England 400 and 248 (Root 58, Hendricks 5-64) lead South Africa 183 (de Kock 76, Wood 5-46) by 465 runs
After his first match in six months at Port Elizabeth, Mark Wood had the aches and pains to show for it, but perhaps not the stats. On Sunday, he marked a memorable weekend - one that so nearly didn't happen - with ink on paper as well as, no doubt, the inevitable twinges of a fast bowler, only masked by that broad, affable grin of his.
Wood's perfectly serviceable figures of 0 for 31 and 3 for 32 in the third Test were made ever sweeter by his excellent cameo with the bat, which yielded 42 runs off just 23 balls in England's only innings as they romped to a massive victory, and the fact he had not played since suffering a serious side strain during the World Cup final in July.
By all accounts desperate to back that up in Johannesburg, despite the fact he hadn't done so since 2017 and that he pulled up considerably sore after his previous match, Wood ended up playing - he may well not have, had Jofra Archer not aggravated his elbow injury in the warm-up minutes before the fourth Test started - and how.
Wood's contribution in Port Elizabeth was so much more than the five sixes he struck, the sharp catch he took and the three wickets he claimed as he hit the pace that makes him such a weapon, intimidating as well as damaging. But in adding his second five-wicket haul in Tests to his unbeaten 35 off 39 balls in an 82-run partnership with fellow tailender Stuart Broad at the Wanderers, Wood added the stat - the cherry on top - to a pivotal performance.
And he had to bat again, adding 18 off 11 balls before walking across his stumps to be bowled by Dwaine Pretorius in the closing stages of the day, the ninth England wicket to fall. England set South Africa 466 to win when Joe Root was out on the last ball, caught brilliantly by Faf du Plessis for 58 to give Beuran Hendricks a five-wicket haul on debut.
Wood already had three wickets in the bag when South Africa resumed on a teetering 88 for 6.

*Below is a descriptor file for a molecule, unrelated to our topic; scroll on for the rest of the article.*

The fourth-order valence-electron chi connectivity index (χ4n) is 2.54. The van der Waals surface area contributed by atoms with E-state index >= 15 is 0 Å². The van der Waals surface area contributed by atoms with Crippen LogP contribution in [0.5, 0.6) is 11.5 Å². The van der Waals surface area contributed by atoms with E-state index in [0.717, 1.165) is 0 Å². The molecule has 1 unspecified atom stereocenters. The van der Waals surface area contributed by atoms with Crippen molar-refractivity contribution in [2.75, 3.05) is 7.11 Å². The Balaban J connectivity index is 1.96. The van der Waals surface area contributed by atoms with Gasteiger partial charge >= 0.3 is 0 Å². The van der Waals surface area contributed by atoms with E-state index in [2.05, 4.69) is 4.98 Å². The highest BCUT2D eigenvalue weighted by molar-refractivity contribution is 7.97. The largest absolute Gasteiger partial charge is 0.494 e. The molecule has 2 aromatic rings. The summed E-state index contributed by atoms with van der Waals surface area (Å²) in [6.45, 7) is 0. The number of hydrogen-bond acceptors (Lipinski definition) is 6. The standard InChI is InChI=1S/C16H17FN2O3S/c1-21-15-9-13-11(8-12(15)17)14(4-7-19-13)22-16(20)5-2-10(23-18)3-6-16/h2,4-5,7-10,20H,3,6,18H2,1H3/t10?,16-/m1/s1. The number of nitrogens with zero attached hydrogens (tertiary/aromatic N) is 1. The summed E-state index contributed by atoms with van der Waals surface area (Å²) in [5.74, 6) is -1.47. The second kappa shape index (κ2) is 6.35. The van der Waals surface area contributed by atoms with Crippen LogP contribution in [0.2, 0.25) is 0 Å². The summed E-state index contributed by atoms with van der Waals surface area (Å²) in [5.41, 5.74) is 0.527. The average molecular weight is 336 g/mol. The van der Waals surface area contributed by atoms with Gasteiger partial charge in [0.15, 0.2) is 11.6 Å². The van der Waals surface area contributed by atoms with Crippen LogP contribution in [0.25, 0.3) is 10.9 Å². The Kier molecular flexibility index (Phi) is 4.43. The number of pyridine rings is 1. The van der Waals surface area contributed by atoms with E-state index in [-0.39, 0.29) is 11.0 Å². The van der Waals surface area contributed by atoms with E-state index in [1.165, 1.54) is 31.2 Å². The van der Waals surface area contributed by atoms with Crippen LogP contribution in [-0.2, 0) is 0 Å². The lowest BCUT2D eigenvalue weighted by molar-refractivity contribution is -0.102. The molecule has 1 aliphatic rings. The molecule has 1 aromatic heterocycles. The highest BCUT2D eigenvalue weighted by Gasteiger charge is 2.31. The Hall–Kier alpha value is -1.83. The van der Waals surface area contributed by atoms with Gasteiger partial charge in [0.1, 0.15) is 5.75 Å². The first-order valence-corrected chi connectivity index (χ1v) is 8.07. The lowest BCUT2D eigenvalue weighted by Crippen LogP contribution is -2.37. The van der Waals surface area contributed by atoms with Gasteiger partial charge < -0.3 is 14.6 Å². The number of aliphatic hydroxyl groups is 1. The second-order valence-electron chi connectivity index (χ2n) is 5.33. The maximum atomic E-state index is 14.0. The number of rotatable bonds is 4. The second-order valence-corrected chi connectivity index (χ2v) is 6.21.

After Chris Woakes accounted for Vernon Philander, caught by Broad on the fifth ball of the day, South Africa put up some resistance via Quinton de Kock and Pretorius in a 79-run stand for the eighth wicket. Ben Stokes ended up making the breakthrough when he had Pretorius caught by Zak Crawley at gully for 37 off 73 balls.
De Kock failed to convert the big score he had threatened, falling for 76 off 116 to a beautiful ball from Wood that trimmed the top of middle stump and shattered the leg-side bail.
It became a mater of time before South Africa were all out and they were soon enough, when Wood had Dane Paterson caught behind by Jos Buttler to claim his fifth and send the hosts to lunch with a deficit of 217 runs at 183 all out.
England opted not to enforce the follow-on and their new opening pair of Crawley and Dom Sibley posted their third consecutive stand of 50+ runs.
Philander, playing his last international match, limped off after bowling just nine balls, in the third over of the innings. He was sent for scans on his hamstring and did not return, later diagnosed with a grade-two hamstring tear and ruled fit to bat in South Africa's second innings. Thus ended a torrid day for Philander, who was also fined 15 percent of his match fee and handed one demerit point - which is of no consequence in his final match - for giving Jos Buttler a verbal send-off on Saturday.
Hendricks stepped up in his the absence - and that of the suspended Kagiso Rabada - by claiming 5-64 off 15.3 overs.
The Crawley-Sibley union was ended on 56 when Pretorius had Crawley caught behind by de Kock for 24. Sibley hung around to put on 44 runs but was furious with himself when he chipped Hendricks straight to Pieter Malan at midwicket.
Stokes came out swinging, adding 28 off 24 but he became Hendricks' second victim, edging to Rassie van der Dussen in the slips.
When Anrich Nortje had Ollie Pope caught behind cheaply, it was de Kock's 200th dismissal as a Test wicketkeeper. Nortje and de Kock combined again to extend Buttler's tortuous time with the bat, out for eight, having failed to reach 30 this series.
Hendricks took care of Sam Curran and Woakes before du Plessis' stunning dive at gully sent Root on his way and handed him his fifth wicket.